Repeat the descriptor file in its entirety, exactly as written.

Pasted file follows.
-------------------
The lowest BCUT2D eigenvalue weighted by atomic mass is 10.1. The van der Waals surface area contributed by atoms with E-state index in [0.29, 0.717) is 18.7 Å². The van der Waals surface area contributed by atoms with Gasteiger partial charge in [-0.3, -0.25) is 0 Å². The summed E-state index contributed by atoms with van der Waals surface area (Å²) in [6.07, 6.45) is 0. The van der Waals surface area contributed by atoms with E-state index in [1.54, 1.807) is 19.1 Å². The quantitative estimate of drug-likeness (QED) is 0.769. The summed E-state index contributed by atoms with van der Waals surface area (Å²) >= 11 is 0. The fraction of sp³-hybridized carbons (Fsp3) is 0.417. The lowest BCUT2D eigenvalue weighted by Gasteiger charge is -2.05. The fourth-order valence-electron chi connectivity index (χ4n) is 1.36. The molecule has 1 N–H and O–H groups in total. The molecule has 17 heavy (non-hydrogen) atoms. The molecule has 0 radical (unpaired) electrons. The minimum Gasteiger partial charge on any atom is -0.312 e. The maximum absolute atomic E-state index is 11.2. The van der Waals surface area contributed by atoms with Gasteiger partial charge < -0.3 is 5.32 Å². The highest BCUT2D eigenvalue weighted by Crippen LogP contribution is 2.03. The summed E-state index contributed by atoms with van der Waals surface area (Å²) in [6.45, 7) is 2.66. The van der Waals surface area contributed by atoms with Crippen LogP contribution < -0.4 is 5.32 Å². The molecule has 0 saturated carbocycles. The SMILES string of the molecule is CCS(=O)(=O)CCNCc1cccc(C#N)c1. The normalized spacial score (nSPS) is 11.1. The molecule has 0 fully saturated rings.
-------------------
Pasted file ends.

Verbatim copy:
The lowest BCUT2D eigenvalue weighted by atomic mass is 10.1. The van der Waals surface area contributed by atoms with E-state index in [0.29, 0.717) is 18.7 Å². The van der Waals surface area contributed by atoms with Gasteiger partial charge in [-0.3, -0.25) is 0 Å². The summed E-state index contributed by atoms with van der Waals surface area (Å²) in [6.07, 6.45) is 0. The van der Waals surface area contributed by atoms with E-state index in [1.54, 1.807) is 19.1 Å². The quantitative estimate of drug-likeness (QED) is 0.769. The summed E-state index contributed by atoms with van der Waals surface area (Å²) >= 11 is 0. The fraction of sp³-hybridized carbons (Fsp3) is 0.417. The lowest BCUT2D eigenvalue weighted by Gasteiger charge is -2.05. The fourth-order valence-electron chi connectivity index (χ4n) is 1.36. The molecule has 1 N–H and O–H groups in total. The molecule has 17 heavy (non-hydrogen) atoms. The molecule has 0 radical (unpaired) electrons. The minimum Gasteiger partial charge on any atom is -0.312 e. The maximum absolute atomic E-state index is 11.2. The van der Waals surface area contributed by atoms with Gasteiger partial charge < -0.3 is 5.32 Å². The highest BCUT2D eigenvalue weighted by Crippen LogP contribution is 2.03. The summed E-state index contributed by atoms with van der Waals surface area (Å²) in [6.45, 7) is 2.66. The van der Waals surface area contributed by atoms with Crippen LogP contribution < -0.4 is 5.32 Å². The molecule has 0 saturated carbocycles. The SMILES string of the molecule is CCS(=O)(=O)CCNCc1cccc(C#N)c1. The normalized spacial score (nSPS) is 11.1. The molecule has 0 fully saturated rings.